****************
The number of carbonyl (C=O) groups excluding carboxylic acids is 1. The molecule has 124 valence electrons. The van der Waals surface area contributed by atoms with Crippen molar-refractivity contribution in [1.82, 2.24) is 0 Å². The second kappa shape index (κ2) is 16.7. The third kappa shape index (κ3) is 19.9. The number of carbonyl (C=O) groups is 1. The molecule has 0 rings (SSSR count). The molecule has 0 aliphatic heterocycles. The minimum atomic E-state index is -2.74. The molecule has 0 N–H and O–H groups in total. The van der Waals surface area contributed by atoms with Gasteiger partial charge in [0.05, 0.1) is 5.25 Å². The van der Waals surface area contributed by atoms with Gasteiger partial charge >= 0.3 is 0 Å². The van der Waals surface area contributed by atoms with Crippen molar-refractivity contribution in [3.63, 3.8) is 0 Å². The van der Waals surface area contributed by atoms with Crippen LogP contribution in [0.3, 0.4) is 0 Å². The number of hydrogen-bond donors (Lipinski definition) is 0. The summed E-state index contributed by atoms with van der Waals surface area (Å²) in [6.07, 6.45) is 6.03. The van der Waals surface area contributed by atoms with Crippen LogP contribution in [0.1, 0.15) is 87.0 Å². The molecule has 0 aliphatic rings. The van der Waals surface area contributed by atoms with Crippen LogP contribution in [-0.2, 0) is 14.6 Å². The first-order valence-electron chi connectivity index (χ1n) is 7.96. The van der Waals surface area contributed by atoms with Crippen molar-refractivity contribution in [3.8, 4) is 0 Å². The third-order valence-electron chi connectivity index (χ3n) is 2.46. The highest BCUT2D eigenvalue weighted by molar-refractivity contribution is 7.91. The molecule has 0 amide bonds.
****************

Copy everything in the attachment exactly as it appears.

The number of carbonyl (C=O) groups excluding carboxylic acids is 1. The molecule has 124 valence electrons. The van der Waals surface area contributed by atoms with Crippen molar-refractivity contribution in [1.82, 2.24) is 0 Å². The second kappa shape index (κ2) is 16.7. The third kappa shape index (κ3) is 19.9. The number of carbonyl (C=O) groups is 1. The molecule has 0 rings (SSSR count). The molecule has 0 aliphatic heterocycles. The minimum atomic E-state index is -2.74. The molecule has 0 N–H and O–H groups in total. The van der Waals surface area contributed by atoms with Gasteiger partial charge in [0.05, 0.1) is 5.25 Å². The van der Waals surface area contributed by atoms with Gasteiger partial charge >= 0.3 is 0 Å². The van der Waals surface area contributed by atoms with Crippen molar-refractivity contribution in [3.63, 3.8) is 0 Å². The van der Waals surface area contributed by atoms with Crippen LogP contribution in [0.3, 0.4) is 0 Å². The number of hydrogen-bond donors (Lipinski definition) is 0. The summed E-state index contributed by atoms with van der Waals surface area (Å²) in [6.07, 6.45) is 6.03. The van der Waals surface area contributed by atoms with Crippen LogP contribution in [0.1, 0.15) is 87.0 Å². The molecule has 0 aliphatic rings. The van der Waals surface area contributed by atoms with Crippen LogP contribution in [-0.2, 0) is 14.6 Å². The first-order valence-electron chi connectivity index (χ1n) is 7.96. The van der Waals surface area contributed by atoms with Crippen molar-refractivity contribution in [3.8, 4) is 0 Å². The third-order valence-electron chi connectivity index (χ3n) is 2.46. The highest BCUT2D eigenvalue weighted by molar-refractivity contribution is 7.91. The molecule has 0 amide bonds.